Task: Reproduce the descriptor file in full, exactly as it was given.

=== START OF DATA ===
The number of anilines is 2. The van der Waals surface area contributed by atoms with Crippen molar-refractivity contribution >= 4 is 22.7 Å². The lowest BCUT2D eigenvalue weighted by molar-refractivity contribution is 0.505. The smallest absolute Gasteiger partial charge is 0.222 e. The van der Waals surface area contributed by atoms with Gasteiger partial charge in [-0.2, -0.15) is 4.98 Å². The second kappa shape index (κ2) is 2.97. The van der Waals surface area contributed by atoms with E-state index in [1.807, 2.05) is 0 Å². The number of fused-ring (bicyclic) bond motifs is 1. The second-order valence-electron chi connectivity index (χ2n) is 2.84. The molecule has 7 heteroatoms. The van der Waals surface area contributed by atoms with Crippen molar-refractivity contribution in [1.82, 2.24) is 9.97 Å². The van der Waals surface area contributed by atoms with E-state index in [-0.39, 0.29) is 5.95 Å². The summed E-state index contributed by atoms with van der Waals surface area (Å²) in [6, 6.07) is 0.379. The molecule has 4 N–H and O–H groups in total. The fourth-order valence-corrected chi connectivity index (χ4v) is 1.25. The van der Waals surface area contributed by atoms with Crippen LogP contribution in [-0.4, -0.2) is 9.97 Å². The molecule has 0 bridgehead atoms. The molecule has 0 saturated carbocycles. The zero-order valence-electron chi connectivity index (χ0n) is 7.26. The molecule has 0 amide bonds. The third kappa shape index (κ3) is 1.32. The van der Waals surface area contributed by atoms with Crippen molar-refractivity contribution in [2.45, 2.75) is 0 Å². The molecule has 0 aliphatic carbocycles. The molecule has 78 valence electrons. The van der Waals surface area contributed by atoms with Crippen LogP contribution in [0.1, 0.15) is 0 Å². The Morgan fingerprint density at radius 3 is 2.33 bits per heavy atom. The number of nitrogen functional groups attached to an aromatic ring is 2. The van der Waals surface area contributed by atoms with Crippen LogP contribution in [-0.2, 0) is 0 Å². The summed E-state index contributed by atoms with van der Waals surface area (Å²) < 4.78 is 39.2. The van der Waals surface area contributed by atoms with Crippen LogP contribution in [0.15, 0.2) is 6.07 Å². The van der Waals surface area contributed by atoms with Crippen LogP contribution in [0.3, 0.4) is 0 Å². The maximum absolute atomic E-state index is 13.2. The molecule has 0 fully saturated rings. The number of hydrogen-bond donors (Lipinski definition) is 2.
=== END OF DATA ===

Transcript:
The number of anilines is 2. The van der Waals surface area contributed by atoms with Crippen molar-refractivity contribution >= 4 is 22.7 Å². The lowest BCUT2D eigenvalue weighted by molar-refractivity contribution is 0.505. The smallest absolute Gasteiger partial charge is 0.222 e. The van der Waals surface area contributed by atoms with Gasteiger partial charge in [-0.2, -0.15) is 4.98 Å². The second kappa shape index (κ2) is 2.97. The van der Waals surface area contributed by atoms with E-state index in [1.807, 2.05) is 0 Å². The number of fused-ring (bicyclic) bond motifs is 1. The second-order valence-electron chi connectivity index (χ2n) is 2.84. The molecule has 7 heteroatoms. The van der Waals surface area contributed by atoms with Crippen molar-refractivity contribution in [1.82, 2.24) is 9.97 Å². The van der Waals surface area contributed by atoms with E-state index in [-0.39, 0.29) is 5.95 Å². The summed E-state index contributed by atoms with van der Waals surface area (Å²) in [6, 6.07) is 0.379. The molecule has 4 N–H and O–H groups in total. The fourth-order valence-corrected chi connectivity index (χ4v) is 1.25. The van der Waals surface area contributed by atoms with Crippen LogP contribution in [-0.4, -0.2) is 9.97 Å². The molecule has 0 bridgehead atoms. The molecule has 0 saturated carbocycles. The zero-order valence-electron chi connectivity index (χ0n) is 7.26. The molecule has 0 amide bonds. The third kappa shape index (κ3) is 1.32. The van der Waals surface area contributed by atoms with Crippen molar-refractivity contribution in [2.45, 2.75) is 0 Å². The molecule has 0 aliphatic carbocycles. The molecule has 78 valence electrons. The van der Waals surface area contributed by atoms with Crippen LogP contribution in [0.1, 0.15) is 0 Å². The Morgan fingerprint density at radius 3 is 2.33 bits per heavy atom. The number of nitrogen functional groups attached to an aromatic ring is 2. The van der Waals surface area contributed by atoms with Crippen LogP contribution in [-0.2, 0) is 0 Å². The summed E-state index contributed by atoms with van der Waals surface area (Å²) < 4.78 is 39.2. The van der Waals surface area contributed by atoms with Crippen LogP contribution in [0.15, 0.2) is 6.07 Å². The van der Waals surface area contributed by atoms with Crippen LogP contribution in [0.3, 0.4) is 0 Å². The maximum absolute atomic E-state index is 13.2. The molecule has 0 fully saturated rings. The number of hydrogen-bond donors (Lipinski definition) is 2.